The rising price of methamphetamine, or P, shows a crackdown on the drug is working, says Prime Minister John Key.
The mean price of a gram rose 6 per cent to $768 in one year, according to data in a progress report for the government's two-and-a-half-year-old Tackling Methamphetamine Action Plan, released on Tuesday.
Dedicated frontline efforts against the P trade were starting to show results, Mr Key said, as he praised the hard line taken on the drug, while warning the battle was not over.
"Six months ago there were signs that supply chains were being disrupted, due to the efforts both at the border and domestically."
The type of border seizures were changing, with precursor materials, such as ephedrine and pseudoephedrine, down 44 per cent in one year, but seizures of methamphetamine itself were rising. In the first nine months of this year, the 23kg seized nearly matched all that recovered in 2010.
That showed manufacturing was being pushed offshore, Mr Key said.
Under new laws to confiscate the proceeds of crime, police have so far identified about $92 million worth of assets derived from crime - nearly half of that from methamphetamine crimes.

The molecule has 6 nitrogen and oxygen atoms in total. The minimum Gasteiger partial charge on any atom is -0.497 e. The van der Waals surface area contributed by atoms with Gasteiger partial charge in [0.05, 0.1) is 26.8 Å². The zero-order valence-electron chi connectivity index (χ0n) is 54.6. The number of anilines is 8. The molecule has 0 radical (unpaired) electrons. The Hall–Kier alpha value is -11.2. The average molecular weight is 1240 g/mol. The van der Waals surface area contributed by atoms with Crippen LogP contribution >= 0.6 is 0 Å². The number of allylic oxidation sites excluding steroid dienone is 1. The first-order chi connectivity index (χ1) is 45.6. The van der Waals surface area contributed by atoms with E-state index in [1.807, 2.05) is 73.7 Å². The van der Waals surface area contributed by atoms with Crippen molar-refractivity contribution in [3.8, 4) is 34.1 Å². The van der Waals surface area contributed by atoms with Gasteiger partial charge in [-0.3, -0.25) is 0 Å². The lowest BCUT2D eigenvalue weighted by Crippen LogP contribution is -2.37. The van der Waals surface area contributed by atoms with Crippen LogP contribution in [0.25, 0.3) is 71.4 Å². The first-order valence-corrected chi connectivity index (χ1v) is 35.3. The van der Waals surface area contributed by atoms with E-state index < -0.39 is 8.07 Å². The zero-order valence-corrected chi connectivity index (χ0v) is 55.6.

Massey University drug expert Chris Wilkins told NZ Newswire law changes making the precursor drugs prescription-only and strengthening border controls had hurt manufacturers.
The price of P had gone up about 28 per cent in the last five years and its potency had declined.
It was hard to say if the overall supply had reduced. Methamphetamine use peaked around 2002 when a lot of people started trying it, but they eventually realised it was not a good drug and use had declined - apart from among those entrenched users.
Dr Wilkins said the next fashion in drugs appeared to be in the use of ecstasy, where synthetic chemicals were becoming part of that scene.
source: newshub archive